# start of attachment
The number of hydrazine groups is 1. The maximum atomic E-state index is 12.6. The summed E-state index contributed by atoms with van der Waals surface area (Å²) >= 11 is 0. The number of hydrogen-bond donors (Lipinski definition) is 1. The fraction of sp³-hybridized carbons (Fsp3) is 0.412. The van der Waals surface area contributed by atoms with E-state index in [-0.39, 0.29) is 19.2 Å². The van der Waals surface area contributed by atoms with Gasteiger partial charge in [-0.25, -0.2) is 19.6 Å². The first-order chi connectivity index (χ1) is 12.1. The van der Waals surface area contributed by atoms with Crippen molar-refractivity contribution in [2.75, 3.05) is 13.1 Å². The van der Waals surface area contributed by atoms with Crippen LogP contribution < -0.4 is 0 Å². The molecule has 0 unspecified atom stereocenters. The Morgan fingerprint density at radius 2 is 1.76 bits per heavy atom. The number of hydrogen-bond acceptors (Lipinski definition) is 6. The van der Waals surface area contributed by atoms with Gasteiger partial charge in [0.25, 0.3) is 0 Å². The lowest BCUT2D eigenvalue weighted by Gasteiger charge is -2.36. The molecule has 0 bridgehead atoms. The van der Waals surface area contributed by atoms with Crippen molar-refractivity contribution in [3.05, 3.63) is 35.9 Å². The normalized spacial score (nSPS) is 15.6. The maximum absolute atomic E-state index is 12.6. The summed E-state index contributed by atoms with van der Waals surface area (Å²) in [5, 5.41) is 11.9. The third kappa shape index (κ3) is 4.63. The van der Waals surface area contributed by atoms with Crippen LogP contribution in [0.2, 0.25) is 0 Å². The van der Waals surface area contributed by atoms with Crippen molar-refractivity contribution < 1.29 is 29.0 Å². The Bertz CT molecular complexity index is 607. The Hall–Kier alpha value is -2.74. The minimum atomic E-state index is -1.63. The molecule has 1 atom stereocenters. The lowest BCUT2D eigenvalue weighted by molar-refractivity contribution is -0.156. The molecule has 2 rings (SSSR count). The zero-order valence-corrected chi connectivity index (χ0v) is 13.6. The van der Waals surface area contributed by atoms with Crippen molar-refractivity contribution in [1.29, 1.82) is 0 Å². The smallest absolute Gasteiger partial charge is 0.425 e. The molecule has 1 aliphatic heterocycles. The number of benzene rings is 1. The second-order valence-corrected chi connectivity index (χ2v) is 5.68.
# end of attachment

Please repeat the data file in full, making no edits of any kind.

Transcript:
The number of hydrazine groups is 1. The maximum atomic E-state index is 12.6. The summed E-state index contributed by atoms with van der Waals surface area (Å²) >= 11 is 0. The number of hydrogen-bond donors (Lipinski definition) is 1. The fraction of sp³-hybridized carbons (Fsp3) is 0.412. The van der Waals surface area contributed by atoms with E-state index in [-0.39, 0.29) is 19.2 Å². The van der Waals surface area contributed by atoms with Gasteiger partial charge in [-0.25, -0.2) is 19.6 Å². The first-order chi connectivity index (χ1) is 12.1. The van der Waals surface area contributed by atoms with Crippen molar-refractivity contribution in [2.75, 3.05) is 13.1 Å². The van der Waals surface area contributed by atoms with Crippen LogP contribution < -0.4 is 0 Å². The molecule has 0 unspecified atom stereocenters. The Morgan fingerprint density at radius 2 is 1.76 bits per heavy atom. The number of hydrogen-bond acceptors (Lipinski definition) is 6. The van der Waals surface area contributed by atoms with Gasteiger partial charge in [0.25, 0.3) is 0 Å². The lowest BCUT2D eigenvalue weighted by Gasteiger charge is -2.36. The molecule has 0 bridgehead atoms. The van der Waals surface area contributed by atoms with Crippen molar-refractivity contribution in [3.05, 3.63) is 35.9 Å². The normalized spacial score (nSPS) is 15.6. The maximum absolute atomic E-state index is 12.6. The summed E-state index contributed by atoms with van der Waals surface area (Å²) in [5, 5.41) is 11.9. The third kappa shape index (κ3) is 4.63. The van der Waals surface area contributed by atoms with Crippen LogP contribution in [0.2, 0.25) is 0 Å². The van der Waals surface area contributed by atoms with Crippen molar-refractivity contribution < 1.29 is 29.0 Å². The Bertz CT molecular complexity index is 607. The Hall–Kier alpha value is -2.74. The minimum atomic E-state index is -1.63. The molecule has 1 atom stereocenters. The lowest BCUT2D eigenvalue weighted by molar-refractivity contribution is -0.156. The molecule has 2 rings (SSSR count). The zero-order valence-corrected chi connectivity index (χ0v) is 13.6. The van der Waals surface area contributed by atoms with Crippen molar-refractivity contribution in [1.29, 1.82) is 0 Å². The smallest absolute Gasteiger partial charge is 0.425 e. The molecule has 1 aliphatic heterocycles. The number of benzene rings is 1. The second-order valence-corrected chi connectivity index (χ2v) is 5.68.